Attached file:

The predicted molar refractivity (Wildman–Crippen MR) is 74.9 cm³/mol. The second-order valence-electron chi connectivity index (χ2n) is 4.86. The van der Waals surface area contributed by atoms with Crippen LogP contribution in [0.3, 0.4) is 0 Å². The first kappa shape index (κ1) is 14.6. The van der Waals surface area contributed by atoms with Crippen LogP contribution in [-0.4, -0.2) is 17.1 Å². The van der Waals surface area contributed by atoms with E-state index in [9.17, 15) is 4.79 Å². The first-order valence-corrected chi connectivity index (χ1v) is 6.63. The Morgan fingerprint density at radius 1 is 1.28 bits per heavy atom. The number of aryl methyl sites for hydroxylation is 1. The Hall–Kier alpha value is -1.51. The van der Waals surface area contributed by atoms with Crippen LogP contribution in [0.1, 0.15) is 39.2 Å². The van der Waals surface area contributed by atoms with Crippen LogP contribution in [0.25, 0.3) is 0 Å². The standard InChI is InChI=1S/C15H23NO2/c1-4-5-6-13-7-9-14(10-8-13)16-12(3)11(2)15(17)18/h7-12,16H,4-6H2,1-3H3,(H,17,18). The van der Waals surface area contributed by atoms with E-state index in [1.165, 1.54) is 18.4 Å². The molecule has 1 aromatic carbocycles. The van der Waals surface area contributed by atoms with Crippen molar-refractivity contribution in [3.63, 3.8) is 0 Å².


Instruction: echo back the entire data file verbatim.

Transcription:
The predicted molar refractivity (Wildman–Crippen MR) is 74.9 cm³/mol. The second-order valence-electron chi connectivity index (χ2n) is 4.86. The van der Waals surface area contributed by atoms with Crippen LogP contribution in [0.3, 0.4) is 0 Å². The first kappa shape index (κ1) is 14.6. The van der Waals surface area contributed by atoms with Crippen LogP contribution in [-0.4, -0.2) is 17.1 Å². The van der Waals surface area contributed by atoms with E-state index in [9.17, 15) is 4.79 Å². The first-order valence-corrected chi connectivity index (χ1v) is 6.63. The Morgan fingerprint density at radius 1 is 1.28 bits per heavy atom. The number of aryl methyl sites for hydroxylation is 1. The Hall–Kier alpha value is -1.51. The van der Waals surface area contributed by atoms with Crippen LogP contribution in [0.1, 0.15) is 39.2 Å². The van der Waals surface area contributed by atoms with Crippen LogP contribution in [0.25, 0.3) is 0 Å². The standard InChI is InChI=1S/C15H23NO2/c1-4-5-6-13-7-9-14(10-8-13)16-12(3)11(2)15(17)18/h7-12,16H,4-6H2,1-3H3,(H,17,18). The van der Waals surface area contributed by atoms with E-state index in [1.165, 1.54) is 18.4 Å². The molecule has 1 aromatic carbocycles. The van der Waals surface area contributed by atoms with Crippen molar-refractivity contribution in [3.63, 3.8) is 0 Å².